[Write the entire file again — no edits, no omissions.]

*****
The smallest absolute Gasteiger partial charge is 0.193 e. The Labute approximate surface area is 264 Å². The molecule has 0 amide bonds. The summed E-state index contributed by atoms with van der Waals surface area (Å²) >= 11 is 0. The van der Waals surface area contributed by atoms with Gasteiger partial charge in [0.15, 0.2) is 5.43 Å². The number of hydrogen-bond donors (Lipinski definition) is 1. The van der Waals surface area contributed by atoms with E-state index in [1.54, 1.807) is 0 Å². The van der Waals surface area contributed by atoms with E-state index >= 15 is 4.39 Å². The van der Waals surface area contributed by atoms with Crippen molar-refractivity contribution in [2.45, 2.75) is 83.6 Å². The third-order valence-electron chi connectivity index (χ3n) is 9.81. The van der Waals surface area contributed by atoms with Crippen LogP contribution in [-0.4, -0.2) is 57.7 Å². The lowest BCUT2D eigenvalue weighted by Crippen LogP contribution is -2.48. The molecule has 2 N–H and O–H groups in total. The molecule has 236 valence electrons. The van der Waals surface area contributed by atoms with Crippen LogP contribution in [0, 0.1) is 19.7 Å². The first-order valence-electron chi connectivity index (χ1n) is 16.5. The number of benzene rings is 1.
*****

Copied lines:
The smallest absolute Gasteiger partial charge is 0.193 e. The Labute approximate surface area is 264 Å². The molecule has 0 amide bonds. The summed E-state index contributed by atoms with van der Waals surface area (Å²) >= 11 is 0. The van der Waals surface area contributed by atoms with Gasteiger partial charge in [0.15, 0.2) is 5.43 Å². The number of hydrogen-bond donors (Lipinski definition) is 1. The van der Waals surface area contributed by atoms with E-state index in [1.54, 1.807) is 0 Å². The van der Waals surface area contributed by atoms with E-state index >= 15 is 4.39 Å². The van der Waals surface area contributed by atoms with Crippen molar-refractivity contribution in [2.45, 2.75) is 83.6 Å². The third-order valence-electron chi connectivity index (χ3n) is 9.81. The van der Waals surface area contributed by atoms with Crippen LogP contribution in [-0.4, -0.2) is 57.7 Å². The lowest BCUT2D eigenvalue weighted by Crippen LogP contribution is -2.48. The molecule has 2 N–H and O–H groups in total. The molecule has 236 valence electrons. The van der Waals surface area contributed by atoms with Crippen LogP contribution in [0, 0.1) is 19.7 Å². The first-order valence-electron chi connectivity index (χ1n) is 16.5. The number of benzene rings is 1.